By Matt Dolloff, 985TheSportsHub.com
Based on one particular play in the New England Patriots’ preseason win over the Washington Redskins, “roughing the passer” may now mean “touching the passer.”
To be fair, defensive end Derek Rivers did more than simply graze Redskins quarterback Kevin Hogan when he got flagged for 15 yards. But to see what he did called for roughing the passer is ostensibly new territory for NFL officials. Roughing the passer will be a point of emphasis for officials in 2018, along with more controversial rule changes regarding helmet hits and simplified catch rules.
But the most eyebrow-raising call in the Patriots’ 26-17 win had nothing to do with helmets or catches. Rivers got called for roughing the passer on a play that, even nowadays, happens pretty often between QBs and defenders, if rushers are expected to make any contact whatsoever.
According to Rule 12, Section 2, Article 9 of the 2018 rule book, pass rushers are no longer allowed to “land on top of [the passer] with all or most of the defender’s weight” (you can find the full rule on pg. 50). That’s what Rivers did here, according to Thursday’s crew:
The most eyebrow-raising call in last night's Patriots game had nothing to do with helmets or catches. Officials have also tightened up roughing the passer penalties. Can't land on the QB with even "most" of your weight, which Derek Rivers did here, according to them. pic.twitter.com/1BpfKMddXZ— Matt Dolloff (@mattdolloff) August 10, 2018
Watch No. 95 in the top-left of the screen. There’s no denying that Rivers makes some forcible contact with Hogan and at least somewhat drives him into the ground. The problem lies in the language of the rule.
How are officials supposed to define “all or most of the defender’s weight”? Did Rivers really use most of his weight? A reasonable observer may argue that he only used “some” of his weight, or a “small portion” of his weight, and even did enough to avoid slamming Hogan too hard. Furthermore, how is Rivers supposed to avoid this kind of contact without treating the passer like he’s wearing a red non-contact jersey?
Perhaps that’s what the league wants now, anyway. There’s nothing wrong with wanting to protect players – especially quarterbacks, the driving force behind what makes scoring in the NFL so entertaining. But calls like this one almost rise to the level of removing defense from the game altogether. Essentially, players are expected to do a barrel roll and tumble to the turf without hitting the passer, and make that decision in mid-air within a split second.
There are bound to be a lot more flags early on as the players – and even officials – adjust to the rule changes. But it was a head-turner that there were no helmet fouls in Foxborough on Thursday. Perhaps more attention needs to be paid to how absurdly over-legislated roughing the passer is going to be.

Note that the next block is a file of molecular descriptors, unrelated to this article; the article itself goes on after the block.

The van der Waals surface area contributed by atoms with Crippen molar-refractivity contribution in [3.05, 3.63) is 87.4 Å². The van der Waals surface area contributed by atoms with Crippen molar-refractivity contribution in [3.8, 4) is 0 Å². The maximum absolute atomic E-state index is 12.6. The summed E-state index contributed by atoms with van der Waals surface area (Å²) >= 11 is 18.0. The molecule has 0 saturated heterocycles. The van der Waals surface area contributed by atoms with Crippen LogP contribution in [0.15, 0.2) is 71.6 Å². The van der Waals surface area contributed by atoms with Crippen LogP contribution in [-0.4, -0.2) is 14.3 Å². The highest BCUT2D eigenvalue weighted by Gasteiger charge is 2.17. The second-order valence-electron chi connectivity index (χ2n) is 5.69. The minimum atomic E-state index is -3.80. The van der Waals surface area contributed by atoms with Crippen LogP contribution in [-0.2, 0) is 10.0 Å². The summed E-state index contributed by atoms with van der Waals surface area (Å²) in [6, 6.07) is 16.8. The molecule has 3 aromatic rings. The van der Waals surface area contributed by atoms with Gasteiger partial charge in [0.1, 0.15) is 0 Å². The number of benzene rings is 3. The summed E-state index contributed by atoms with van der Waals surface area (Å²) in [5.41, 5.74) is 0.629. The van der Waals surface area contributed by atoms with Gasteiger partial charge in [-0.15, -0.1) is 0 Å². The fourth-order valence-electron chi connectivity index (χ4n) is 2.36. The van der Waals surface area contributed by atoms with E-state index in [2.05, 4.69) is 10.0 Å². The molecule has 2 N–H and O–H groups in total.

1. Tom Brady’s adjusted contract with the Patriots could suggest a lot of different things. Takes on the deal can go in a number of directions. What it certainly appears to indicate is that the Patriots are content to go year-to-year with Brady at this point in his career, especially in light of Tom E. Curran’s tweet that Brady still wants an extension. This is just speculation at this point, but the Patriots sure seem OK with taking it one year at a time with the 41-year-old and revisiting things in 2019. Perhaps they’re wary of the “cliff” that’s been prophesized for years now, which Brady has been able to fend off. Either way, Brady has a little extra motivation to get that sixth ring and the Patriots were able to maintain financial flexibility in the process. There has yet to be a strong indication that Brady is worth moving on from in any capacity.
2. Danny Shelton could turn out to be the sneaky-most valuable acquisition for the Patriots defense in 2018. The Pats essentially got him for nothing, swapping late-round draft picks with the Browns to bring the former first-round pick aboard. He was one of the lone bright spots on the starting defense on Thursday, as the Redskins had trouble running between the tackles when he was out there. New defensive play-caller Brian Flores is likely to employ more 3-4 this season, and Shelton looks like the leader in the clubhouse to play the nose and clog up the middle of the line. They should be much improved against the run, as well as in short-yardage and goal line situations, with Shelton manning the middle of the defensive front.
3. It surprised pretty much no one who’s been watching the Patriots practice so far that they weren’t quite ready for real game action on Thursday. It’s not that big of a deal right now, considering it’s just the preseason and there are three more of these things to figure it out. Bill Belichick said recently that the team’s unusually heavy workload in the past two seasons has factored into their slower, lighter start to 2018 camp. It’ll be interesting to see if Belichick ramps it up in Sunday’s practice, the first since the preseason opener. He most certainly wasn’t happy with the defense on Thursday, either.
Matt Dolloff is a digital producer for 985TheSportsHub.com. Any opinions expressed do not necessarily reflect those of 98.5 The Sports Hub, Beasley Media Group, or any subsidiaries. Have a news tip, question, or comment for Matt? Follow him on Twitter @mattdolloff or email him at firstname.lastname@example.org.